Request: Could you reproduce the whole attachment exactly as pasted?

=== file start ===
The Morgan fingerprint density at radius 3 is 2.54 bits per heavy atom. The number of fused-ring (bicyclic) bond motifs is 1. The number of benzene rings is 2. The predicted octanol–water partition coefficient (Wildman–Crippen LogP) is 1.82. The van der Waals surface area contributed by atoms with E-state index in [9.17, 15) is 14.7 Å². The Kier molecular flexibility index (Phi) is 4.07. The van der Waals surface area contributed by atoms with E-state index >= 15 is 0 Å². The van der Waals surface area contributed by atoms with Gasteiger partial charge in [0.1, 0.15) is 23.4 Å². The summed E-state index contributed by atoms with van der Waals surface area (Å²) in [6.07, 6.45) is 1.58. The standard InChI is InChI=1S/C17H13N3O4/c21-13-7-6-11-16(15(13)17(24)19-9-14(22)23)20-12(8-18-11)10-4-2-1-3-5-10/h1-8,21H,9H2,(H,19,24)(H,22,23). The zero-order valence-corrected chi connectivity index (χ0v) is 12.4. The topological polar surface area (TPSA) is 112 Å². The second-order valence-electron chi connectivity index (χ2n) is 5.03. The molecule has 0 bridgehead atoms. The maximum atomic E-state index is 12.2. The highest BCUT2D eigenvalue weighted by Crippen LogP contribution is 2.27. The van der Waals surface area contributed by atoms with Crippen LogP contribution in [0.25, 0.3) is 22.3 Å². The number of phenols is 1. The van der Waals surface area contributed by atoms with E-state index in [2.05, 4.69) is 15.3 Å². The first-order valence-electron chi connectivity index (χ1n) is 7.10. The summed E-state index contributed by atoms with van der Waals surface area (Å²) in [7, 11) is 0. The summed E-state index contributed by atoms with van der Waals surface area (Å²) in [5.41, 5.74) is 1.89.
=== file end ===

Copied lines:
The Morgan fingerprint density at radius 3 is 2.54 bits per heavy atom. The number of fused-ring (bicyclic) bond motifs is 1. The number of benzene rings is 2. The predicted octanol–water partition coefficient (Wildman–Crippen LogP) is 1.82. The van der Waals surface area contributed by atoms with E-state index in [9.17, 15) is 14.7 Å². The Kier molecular flexibility index (Phi) is 4.07. The van der Waals surface area contributed by atoms with E-state index >= 15 is 0 Å². The van der Waals surface area contributed by atoms with Gasteiger partial charge in [0.1, 0.15) is 23.4 Å². The summed E-state index contributed by atoms with van der Waals surface area (Å²) in [6.07, 6.45) is 1.58. The standard InChI is InChI=1S/C17H13N3O4/c21-13-7-6-11-16(15(13)17(24)19-9-14(22)23)20-12(8-18-11)10-4-2-1-3-5-10/h1-8,21H,9H2,(H,19,24)(H,22,23). The zero-order valence-corrected chi connectivity index (χ0v) is 12.4. The topological polar surface area (TPSA) is 112 Å². The second-order valence-electron chi connectivity index (χ2n) is 5.03. The molecule has 0 bridgehead atoms. The maximum atomic E-state index is 12.2. The highest BCUT2D eigenvalue weighted by Crippen LogP contribution is 2.27. The van der Waals surface area contributed by atoms with Crippen LogP contribution in [0.25, 0.3) is 22.3 Å². The number of phenols is 1. The van der Waals surface area contributed by atoms with E-state index in [2.05, 4.69) is 15.3 Å². The first-order valence-electron chi connectivity index (χ1n) is 7.10. The summed E-state index contributed by atoms with van der Waals surface area (Å²) in [7, 11) is 0. The summed E-state index contributed by atoms with van der Waals surface area (Å²) in [5.41, 5.74) is 1.89.